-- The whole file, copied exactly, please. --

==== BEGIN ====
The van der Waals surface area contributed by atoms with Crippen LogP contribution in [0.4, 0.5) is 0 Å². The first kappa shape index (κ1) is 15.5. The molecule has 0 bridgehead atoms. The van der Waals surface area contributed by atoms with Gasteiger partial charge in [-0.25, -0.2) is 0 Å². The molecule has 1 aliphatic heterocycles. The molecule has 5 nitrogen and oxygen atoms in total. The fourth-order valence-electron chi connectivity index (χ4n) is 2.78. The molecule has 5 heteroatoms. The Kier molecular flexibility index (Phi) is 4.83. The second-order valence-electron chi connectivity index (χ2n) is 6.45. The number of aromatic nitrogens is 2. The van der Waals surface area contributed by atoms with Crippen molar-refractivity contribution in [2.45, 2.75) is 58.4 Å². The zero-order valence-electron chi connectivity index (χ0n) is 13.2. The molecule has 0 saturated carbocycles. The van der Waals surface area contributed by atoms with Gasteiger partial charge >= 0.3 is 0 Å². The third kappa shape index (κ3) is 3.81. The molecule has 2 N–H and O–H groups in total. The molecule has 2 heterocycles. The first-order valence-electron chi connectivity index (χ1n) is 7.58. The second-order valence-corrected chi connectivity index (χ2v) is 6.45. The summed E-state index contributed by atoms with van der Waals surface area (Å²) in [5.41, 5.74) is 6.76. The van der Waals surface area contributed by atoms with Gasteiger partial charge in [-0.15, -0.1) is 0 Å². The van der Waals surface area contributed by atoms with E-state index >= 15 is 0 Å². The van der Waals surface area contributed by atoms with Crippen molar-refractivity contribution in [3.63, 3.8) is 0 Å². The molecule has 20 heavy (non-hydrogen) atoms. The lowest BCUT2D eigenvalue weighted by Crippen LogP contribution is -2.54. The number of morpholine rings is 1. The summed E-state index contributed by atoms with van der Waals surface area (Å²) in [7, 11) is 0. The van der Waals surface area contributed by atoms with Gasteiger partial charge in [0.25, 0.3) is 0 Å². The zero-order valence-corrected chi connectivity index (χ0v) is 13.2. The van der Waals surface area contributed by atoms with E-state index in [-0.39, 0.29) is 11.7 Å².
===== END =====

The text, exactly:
The van der Waals surface area contributed by atoms with Crippen LogP contribution in [0.4, 0.5) is 0 Å². The first kappa shape index (κ1) is 15.5. The molecule has 0 bridgehead atoms. The van der Waals surface area contributed by atoms with Gasteiger partial charge in [-0.25, -0.2) is 0 Å². The molecule has 1 aliphatic heterocycles. The molecule has 5 nitrogen and oxygen atoms in total. The fourth-order valence-electron chi connectivity index (χ4n) is 2.78. The molecule has 5 heteroatoms. The Kier molecular flexibility index (Phi) is 4.83. The second-order valence-electron chi connectivity index (χ2n) is 6.45. The number of aromatic nitrogens is 2. The van der Waals surface area contributed by atoms with Crippen molar-refractivity contribution in [2.45, 2.75) is 58.4 Å². The zero-order valence-electron chi connectivity index (χ0n) is 13.2. The molecule has 0 saturated carbocycles. The van der Waals surface area contributed by atoms with Gasteiger partial charge >= 0.3 is 0 Å². The third kappa shape index (κ3) is 3.81. The molecule has 2 N–H and O–H groups in total. The molecule has 2 heterocycles. The first-order valence-electron chi connectivity index (χ1n) is 7.58. The second-order valence-corrected chi connectivity index (χ2v) is 6.45. The summed E-state index contributed by atoms with van der Waals surface area (Å²) in [5.41, 5.74) is 6.76. The van der Waals surface area contributed by atoms with Gasteiger partial charge in [-0.15, -0.1) is 0 Å². The van der Waals surface area contributed by atoms with E-state index >= 15 is 0 Å². The van der Waals surface area contributed by atoms with Crippen molar-refractivity contribution in [3.63, 3.8) is 0 Å². The molecule has 20 heavy (non-hydrogen) atoms. The lowest BCUT2D eigenvalue weighted by Crippen LogP contribution is -2.54. The number of morpholine rings is 1. The summed E-state index contributed by atoms with van der Waals surface area (Å²) in [7, 11) is 0. The van der Waals surface area contributed by atoms with Gasteiger partial charge in [0.25, 0.3) is 0 Å². The zero-order valence-corrected chi connectivity index (χ0v) is 13.2. The van der Waals surface area contributed by atoms with E-state index in [-0.39, 0.29) is 11.7 Å².